Menu Contact/Location

Library’s plan to build anew on North Side meets strong opposition

Monday, December 17, 2007
By Diana Nelson Jones,
Pittsburgh Post-Gazette

When Carnegie Library officials decided last year not to reopen the Allegheny Regional branch — the second Carnegie Library in the country and one that had been damaged in April 2006 by lightning — traditionalists and preservationists were livid.

After heated public meetings, most North Siders accepted plans for new construction at the site at Federal and Parkhurst streets, even some persnickety advocates of preservation.

The hoped-for groundbreaking this fall is now set back to spring, but there could be another delay.

Two weeks ago, in the wake of City Council’s draft of a resolution to approve transfer of land for the new library, it received a petition for a public hearing, from people who want to reopen the old branch. The hearing will be tomorrow at 5 p.m. in the New Hazlett Theater in Allegheny Center. (To speak before council, register in advance by calling the city clerk’s office at 412-255-2138.)

The library’s administration has been unequivocal about the need to leave the current location, but one petitioner, Glenn Walsh of Mt. Lebanon, wrote in an e-mail, “Carnegie Library is not a private club that can do as they please. Carnegie Library is a public trust, funded by the taxpayers! They operate out of buildings owned by the taxpayers. This is all intentional, the specific will of Andrew Carnegie.”

Of 58 petitioners, 16 live outside the North Side but in Allegheny County. Two live near Harrisburg.

Most are residents of Allegheny West, whose civic council in November 2006 opposed the relocation in its minutes, said Gloria Rayman, the civic council president.

“We also support opening Federal and East Ohio streets [cutting through a traffic circle] to make the existing library building more viable,” she said.

The site of the new construction at 1210 Federal St. in the Central North Side, was approved unanimously by that neighborhood council in September 2006, said Claudia Keyes, president of the board.

The Manchester Citizens Corp. and East Allegheny Community Council have not taken positions.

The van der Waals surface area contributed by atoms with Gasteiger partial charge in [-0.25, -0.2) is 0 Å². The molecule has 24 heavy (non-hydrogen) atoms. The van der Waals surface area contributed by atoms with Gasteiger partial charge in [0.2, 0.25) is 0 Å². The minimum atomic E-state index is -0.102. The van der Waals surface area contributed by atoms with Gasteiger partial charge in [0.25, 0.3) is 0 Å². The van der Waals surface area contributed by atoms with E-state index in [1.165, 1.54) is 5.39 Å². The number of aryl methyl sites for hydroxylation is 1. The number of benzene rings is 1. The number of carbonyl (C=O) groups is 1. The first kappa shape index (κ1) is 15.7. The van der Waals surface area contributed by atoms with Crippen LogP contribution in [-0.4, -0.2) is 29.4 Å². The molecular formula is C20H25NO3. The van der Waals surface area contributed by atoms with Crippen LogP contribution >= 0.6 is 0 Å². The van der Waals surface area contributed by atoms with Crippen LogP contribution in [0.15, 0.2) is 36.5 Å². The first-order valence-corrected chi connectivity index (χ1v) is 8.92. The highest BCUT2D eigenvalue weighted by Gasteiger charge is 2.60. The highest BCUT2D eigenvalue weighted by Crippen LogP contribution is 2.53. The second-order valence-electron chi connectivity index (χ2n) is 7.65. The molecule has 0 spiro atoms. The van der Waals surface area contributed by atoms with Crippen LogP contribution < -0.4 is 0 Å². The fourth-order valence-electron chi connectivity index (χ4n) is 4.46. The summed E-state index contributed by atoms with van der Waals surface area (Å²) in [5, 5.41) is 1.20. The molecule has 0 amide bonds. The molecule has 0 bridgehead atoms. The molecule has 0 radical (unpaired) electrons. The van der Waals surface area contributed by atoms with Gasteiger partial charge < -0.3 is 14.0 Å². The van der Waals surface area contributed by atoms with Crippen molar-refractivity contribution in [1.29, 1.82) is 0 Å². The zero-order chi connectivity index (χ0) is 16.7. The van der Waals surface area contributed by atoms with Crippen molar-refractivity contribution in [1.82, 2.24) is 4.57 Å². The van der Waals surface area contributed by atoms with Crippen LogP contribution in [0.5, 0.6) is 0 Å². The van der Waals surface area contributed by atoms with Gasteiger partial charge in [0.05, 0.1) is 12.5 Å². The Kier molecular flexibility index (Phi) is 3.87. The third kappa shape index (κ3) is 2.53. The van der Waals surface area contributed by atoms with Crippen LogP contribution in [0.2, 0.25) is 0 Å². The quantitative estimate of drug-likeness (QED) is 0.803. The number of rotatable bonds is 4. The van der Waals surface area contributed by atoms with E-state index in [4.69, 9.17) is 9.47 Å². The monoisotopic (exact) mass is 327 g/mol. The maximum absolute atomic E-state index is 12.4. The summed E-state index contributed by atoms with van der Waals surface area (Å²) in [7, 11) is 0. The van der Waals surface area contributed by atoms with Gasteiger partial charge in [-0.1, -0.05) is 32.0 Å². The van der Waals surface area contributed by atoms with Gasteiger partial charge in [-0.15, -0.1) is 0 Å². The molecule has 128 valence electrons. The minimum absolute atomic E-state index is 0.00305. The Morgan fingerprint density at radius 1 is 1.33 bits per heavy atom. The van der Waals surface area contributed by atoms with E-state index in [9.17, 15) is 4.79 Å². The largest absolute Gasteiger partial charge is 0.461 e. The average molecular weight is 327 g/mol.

Of 19 library branches to be updated, six have been completed, either by renovation or new building, said library spokeswoman Suzanne Thinnes. The Allegheny branch jumped to the front in priority after the lightning hit. While subsequent repairs cost $2 million, library officials had already determined that the cost of adapting the building for energy efficiency, accessibility and technological upgrades could not be justified against the needs of the other branches. There has been no service at the library for the past 18 months.

The proposed new building would be 15,000 square feet and include a children’s room and program space, a separate area for teens, a meeting room and a room for Allegheny City history materials.

Tomorrow’s hearing prompted a rash of chat on North Side Web sites, most in favor of the move.

The branch in Allegheny Center, with its Richardsonian Romanesque style, is protected from demolition by historic status.

Denise Mahone, a young mother on the Central North Side, credits the Carnegie’s decision to build on a stretch that, for years, has not been child friendly or socially well integrated.

She said the Federal Street location was “site specific in the best sense of the term.”

“Preservation and new spaces are not mutually exclusive,” she said. “In this neighborhood, the emphasis will always be to marry the historic with places that reflect the present.”

David Shlapak, a Central North Sider, said the fight against a new library “is a classic case of people knowing how to spend other people’s money.”

“We can continue to fight until we get a perfect solution no one can pay for, or we can say, ‘This is a positive step, let’s go forward.’

“The Federal-North corridor is the heart of the North Side, and revitalizing that area should be a high priority,” he said.

Petitioners, however, say the best way to preserve Carnegie Library buildings is to use them as libraries.

David Tessitor, an Allegheny West resident who spearheaded the petition drive with Mr. Walsh, said the new construction “is a way to support under-performing real estate speculation projects” at Federal-North while the best chance for success on Federal is to build north from Allegheny Center by first unblocking its arteries.

“There’s a strong sense among neighborhood residents of seeing Ohio Street opened through and Federal reconnected” by getting rid of Allegheny Center’s traffic circle,” Mr. Tessitor said.

“With the library gone, there’s less impetus for that to happen. When we build new, we undermine the history that’s there.”

Diana Nelson Jones can be reached at or412-263-1626.
First published on December 17, 2007 at 12:00 am

Pittsburgh History & Landmarks Foundation

100 West Station Square Drive, Suite 450

Pittsburgh, PA 15219

Phone: 412-471-5808  |  Fax: 412-471-1633